Tag Archives: supporting your writing and yourself as a writer

Moving Forward: The Next Step

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A few weeks ago I set-up a Facebook page to promote my upcoming copyediting services. Today, I’m fleshing it out, beefing it up, adding to it. There’ll still be more to do later on, as other ideas come to mind or become apparent, and as this venture grows: its own email account, a website, an actual business license(?), and so forth and so on.

This has been sooooo long in finally coming, this getting going, in a real sense, with having my writing begin to financially support me. Well, okay. This isn’t writing, nor “my writing,” per se. But it is something writing-centered that I can do, that I do well (when you consider where I currently am in the scheme of things copyediting-wise), and that hopefully will begin getting monies coming in from someplace other than my current hospital job.

And, speaking of which, I’ve recently had yet another nudge from the Universe reminding me that I really do need to start taking action in transitioning away from the sort of work that I took on when I moved here, out of necessity, and toward the heart-centered vocational writing stuff that I moved here to do. In numerous ways, things are now lined up favorably. There’s never gonna a perfect, risk-free, easy time to do this; but this current time is the widest opening I’ve had since moving here. Best to squeeze in, now, while the door is at its most opened.

The next phase of my plan to start some sort of professional freelance writing. In order to get things started, to get my foot in the door and my name out there, and in order to (once again) get non-hospital-job funds coming in, I might initially have to take on the writing of copy, and other sorts of writerly jobs, that I’m not particularly fond of and that I’d really rather not pursue. But I’ve gotta start somewhere, and even the “bottom” of the professional writers’ pit will still be getting paid to write.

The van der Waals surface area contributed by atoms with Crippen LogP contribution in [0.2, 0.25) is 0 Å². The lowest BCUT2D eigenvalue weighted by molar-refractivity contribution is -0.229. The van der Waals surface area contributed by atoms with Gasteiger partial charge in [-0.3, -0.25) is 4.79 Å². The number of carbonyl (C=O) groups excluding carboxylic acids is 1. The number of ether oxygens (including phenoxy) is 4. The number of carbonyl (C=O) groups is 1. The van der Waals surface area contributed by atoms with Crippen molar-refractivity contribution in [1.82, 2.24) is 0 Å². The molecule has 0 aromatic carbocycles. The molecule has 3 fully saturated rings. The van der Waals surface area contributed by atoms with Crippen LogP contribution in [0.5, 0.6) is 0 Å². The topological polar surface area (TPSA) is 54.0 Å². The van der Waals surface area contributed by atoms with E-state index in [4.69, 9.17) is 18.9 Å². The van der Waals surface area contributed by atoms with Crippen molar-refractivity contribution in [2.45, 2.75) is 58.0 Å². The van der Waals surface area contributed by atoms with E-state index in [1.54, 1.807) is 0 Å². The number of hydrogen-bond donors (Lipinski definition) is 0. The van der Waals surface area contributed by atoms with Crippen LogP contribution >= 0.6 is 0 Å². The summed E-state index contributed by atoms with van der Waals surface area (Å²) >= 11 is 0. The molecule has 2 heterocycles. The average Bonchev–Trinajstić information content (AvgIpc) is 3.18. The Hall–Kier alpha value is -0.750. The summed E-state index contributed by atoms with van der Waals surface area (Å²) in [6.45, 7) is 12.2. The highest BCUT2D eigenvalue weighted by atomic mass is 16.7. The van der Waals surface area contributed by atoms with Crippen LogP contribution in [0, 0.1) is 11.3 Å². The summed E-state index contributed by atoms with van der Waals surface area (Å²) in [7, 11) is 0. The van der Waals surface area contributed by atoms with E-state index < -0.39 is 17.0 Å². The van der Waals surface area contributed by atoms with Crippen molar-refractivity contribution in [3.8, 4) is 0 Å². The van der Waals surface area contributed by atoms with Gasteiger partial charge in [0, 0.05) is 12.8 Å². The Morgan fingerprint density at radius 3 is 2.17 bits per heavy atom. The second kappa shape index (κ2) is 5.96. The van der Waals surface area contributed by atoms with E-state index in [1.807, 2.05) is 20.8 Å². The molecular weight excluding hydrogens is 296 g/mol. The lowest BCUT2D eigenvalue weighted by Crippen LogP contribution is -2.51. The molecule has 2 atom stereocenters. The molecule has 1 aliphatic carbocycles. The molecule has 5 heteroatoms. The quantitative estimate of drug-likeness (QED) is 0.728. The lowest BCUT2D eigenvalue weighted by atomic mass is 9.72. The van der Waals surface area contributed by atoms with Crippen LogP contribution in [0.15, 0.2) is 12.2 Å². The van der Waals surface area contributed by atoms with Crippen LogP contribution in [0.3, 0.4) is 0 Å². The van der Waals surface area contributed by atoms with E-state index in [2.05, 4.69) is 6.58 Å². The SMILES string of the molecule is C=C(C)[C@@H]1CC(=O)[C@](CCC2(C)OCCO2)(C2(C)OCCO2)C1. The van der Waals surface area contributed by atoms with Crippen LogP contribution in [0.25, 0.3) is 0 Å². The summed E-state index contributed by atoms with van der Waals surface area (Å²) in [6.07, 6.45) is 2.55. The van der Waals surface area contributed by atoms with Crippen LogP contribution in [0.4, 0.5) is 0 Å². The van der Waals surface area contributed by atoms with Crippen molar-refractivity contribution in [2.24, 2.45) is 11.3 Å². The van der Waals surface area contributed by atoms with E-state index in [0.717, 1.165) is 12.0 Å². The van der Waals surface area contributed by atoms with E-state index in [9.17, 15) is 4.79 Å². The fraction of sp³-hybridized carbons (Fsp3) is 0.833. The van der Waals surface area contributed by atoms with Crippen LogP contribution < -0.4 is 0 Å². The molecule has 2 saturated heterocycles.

Onward and (eventually) upward.

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Do You Know How Good You Are?

Recently, I visited a close friend for a couple of days. One of the things we did was watch YouTube videos of winning auditions for Britain’s/America’s Got Talent. Several times, one of the judges would say afterward to the performer, “Do you know how good you are?” Typically, the response was the performer began breaking down into tears.   I think that for many of us artists, we don’t have a clean perspective of our talents and abilities. We get lost in comparing ourselves to others, especially to others whom we look up to. Further, I also think we tend to shine a gilding light on the work of those others while keeping our own works dimly lit. We don’t give ourselves a fair shake. We hold up high the works of esteemed others, gazing at them in the same way as when we’re infatuated, in love. Our own works we nitpick, magnify what flaws we find, and pooh-pooh any elements that might reveal the caliber of our abilities and talent.   “Do you know how good you are?” No. And truthfully, I’m not sure I want to. If I did know, then I might have to act on that knowledge, be accountable to it. I don’t know if I’m ready to do that.

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The Age Thing

I turn fifty at the end of the week; and still I have no collection of my published work. Nor am I in any anthology, any other collection of writings. Other than where they were originally published, I have no works anywhere in the world.